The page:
It was time to end this.

Hypothesis:  I knew that the kids did not really enjoy being late. I figured that the problem was that they were outsourcing their time management to us. They were relying on our guidance and desperation to get them to school on time.

Implementation: I discussed this hypothesis with my wife, and we agreed that we would try for one week to not give them any instructions in the morning. We would just smile and be around, but we would not tell them to put their socks on or brush their hair. We also would not keep reminding them how many minutes they had until their bus was coming. We did tell them that if they missed their bus and we needed to drive them, we could not guarantee that they would be on time, and we would not be writing any excuse notes.

Result: FAIL, This actually was a disaster. We had increased the kid's responsibilities without giving them the tools they needed to handle that.

Small Tweak: Along with the approach mentioned above, I began placing a large countdown timer on the living room table. This timer was counting down to when the kids needed to leave the house to make their bus.

Result: Much better. 

This worked for one of our bus taking kids, but it was a burden. She needed to continually keep going to the living room to check how many more minutes she had. Also occasionally she would forget about the timer and sometimes she would get confused, for example, thinking she had twenty minutes when she had two.

For our other bus taker, it did not work at all. The timer did not seem to help her figure out how to pace herself. She is more of an artsy type (see ditzastees.com of which she is the Founder and Designer). She didn't seem to "feel" what twenty more minutes meant.

Hypothesis Tweak:  I decided that what they needed was a way to "feel" where they were in the time frame between waking up and needing to leave. They shouldn't need to check something or do calculations.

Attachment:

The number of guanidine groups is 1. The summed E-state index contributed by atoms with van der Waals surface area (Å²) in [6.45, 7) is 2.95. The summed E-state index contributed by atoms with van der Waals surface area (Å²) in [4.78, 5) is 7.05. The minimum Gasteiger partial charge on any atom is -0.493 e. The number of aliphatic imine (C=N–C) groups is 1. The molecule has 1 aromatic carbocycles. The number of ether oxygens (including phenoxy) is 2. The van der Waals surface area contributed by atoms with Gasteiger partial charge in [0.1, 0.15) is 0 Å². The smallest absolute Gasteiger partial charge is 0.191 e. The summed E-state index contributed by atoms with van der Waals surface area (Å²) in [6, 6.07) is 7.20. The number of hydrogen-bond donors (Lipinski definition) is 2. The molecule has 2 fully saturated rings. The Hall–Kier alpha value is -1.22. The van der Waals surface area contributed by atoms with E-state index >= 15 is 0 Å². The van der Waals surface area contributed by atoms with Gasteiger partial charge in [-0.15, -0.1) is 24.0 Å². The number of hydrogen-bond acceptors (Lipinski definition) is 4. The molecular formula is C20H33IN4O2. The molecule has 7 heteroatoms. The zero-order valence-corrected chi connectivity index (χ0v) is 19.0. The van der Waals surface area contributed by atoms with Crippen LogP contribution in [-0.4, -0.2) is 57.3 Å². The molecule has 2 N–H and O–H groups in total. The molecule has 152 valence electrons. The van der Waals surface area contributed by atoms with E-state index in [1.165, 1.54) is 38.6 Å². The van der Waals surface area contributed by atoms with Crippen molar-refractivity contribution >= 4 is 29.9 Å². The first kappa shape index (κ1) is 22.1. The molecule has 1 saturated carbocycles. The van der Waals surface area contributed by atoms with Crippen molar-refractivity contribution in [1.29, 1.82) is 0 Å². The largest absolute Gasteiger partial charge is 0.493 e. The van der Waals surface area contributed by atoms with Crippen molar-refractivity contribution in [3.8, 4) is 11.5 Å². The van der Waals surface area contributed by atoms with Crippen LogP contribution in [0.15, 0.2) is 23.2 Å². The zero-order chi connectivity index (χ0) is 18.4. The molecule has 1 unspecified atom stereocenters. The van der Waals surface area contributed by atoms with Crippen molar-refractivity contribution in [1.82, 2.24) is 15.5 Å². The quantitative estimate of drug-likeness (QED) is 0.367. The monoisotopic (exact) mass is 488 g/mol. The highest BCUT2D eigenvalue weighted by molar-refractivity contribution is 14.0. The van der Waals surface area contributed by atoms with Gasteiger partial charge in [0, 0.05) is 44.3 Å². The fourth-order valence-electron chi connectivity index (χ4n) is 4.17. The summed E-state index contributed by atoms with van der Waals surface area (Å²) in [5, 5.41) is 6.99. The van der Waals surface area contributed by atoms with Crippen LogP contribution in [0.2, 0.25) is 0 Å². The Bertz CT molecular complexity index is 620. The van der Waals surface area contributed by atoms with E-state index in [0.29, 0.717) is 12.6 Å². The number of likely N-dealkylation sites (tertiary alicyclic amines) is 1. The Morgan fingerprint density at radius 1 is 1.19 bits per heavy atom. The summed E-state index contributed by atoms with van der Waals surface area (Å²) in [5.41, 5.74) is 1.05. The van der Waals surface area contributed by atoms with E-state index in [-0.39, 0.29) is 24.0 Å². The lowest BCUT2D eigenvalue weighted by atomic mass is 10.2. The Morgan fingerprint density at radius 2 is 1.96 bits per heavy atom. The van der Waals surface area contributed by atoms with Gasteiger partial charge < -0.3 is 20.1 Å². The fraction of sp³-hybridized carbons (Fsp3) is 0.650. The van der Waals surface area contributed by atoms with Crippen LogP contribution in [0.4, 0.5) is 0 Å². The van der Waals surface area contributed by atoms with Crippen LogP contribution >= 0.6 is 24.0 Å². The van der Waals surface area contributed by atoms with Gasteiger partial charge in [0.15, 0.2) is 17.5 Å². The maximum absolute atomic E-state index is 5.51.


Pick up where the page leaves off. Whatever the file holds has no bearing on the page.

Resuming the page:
Implementation Tweak: I went out and got seven more WiFi connected lights. 

One for the kitchen, one for the standing lamp in the living room, and five for the living room candelabra.

I programmed the lights as follows:

When they woke up, all the lights were in "Relax" mode, giving off beautiful and warm yellow light. At every ten minute interval, another light bulb turned blue. Ten minutes before they needed to leave, all the lights were blue. When it was time to go, all the lights in the house turned red. When it was "really" time to go, they started blinking.

Week one: It worked very similar to the timer. The kids would count how many lights were blue and use that to try to figure out how much time they had left. It was fun for them but did not majorly improve our mornings.

Week two: Everyone seems to have gotten "a sense" for what the house feels like at various stages of the morning. Nobody seems to be actively checking the light-bulbs, but everyone seems much more in tune with time as they feel the house move from warm yellow lighting to cool blue light.

Summary: This is the most successful project I have ever done! I cannot emphasize enough how much the quality of life for every single family member has improved!

My kids feel like they are deciding when to go to sleep and when to wake up. Nights are no longer a battle. Mornings are relaxed and frequently, even fun. My wife and I have gained an hour of downtime at night for our own reading and hobbies. Our kids get themselves out of the house by 7:30 in the morning, leaving us with plenty of time to prepare for our own days. We can even do our own thing while they are getting ready because we no longer need to be micro-managing them!

What am I going to do with all this extra time?  I think I'll make this robot bartender https://github.com/RichGibson/hellodrinkbot/tree/master/hardware/stand_alone!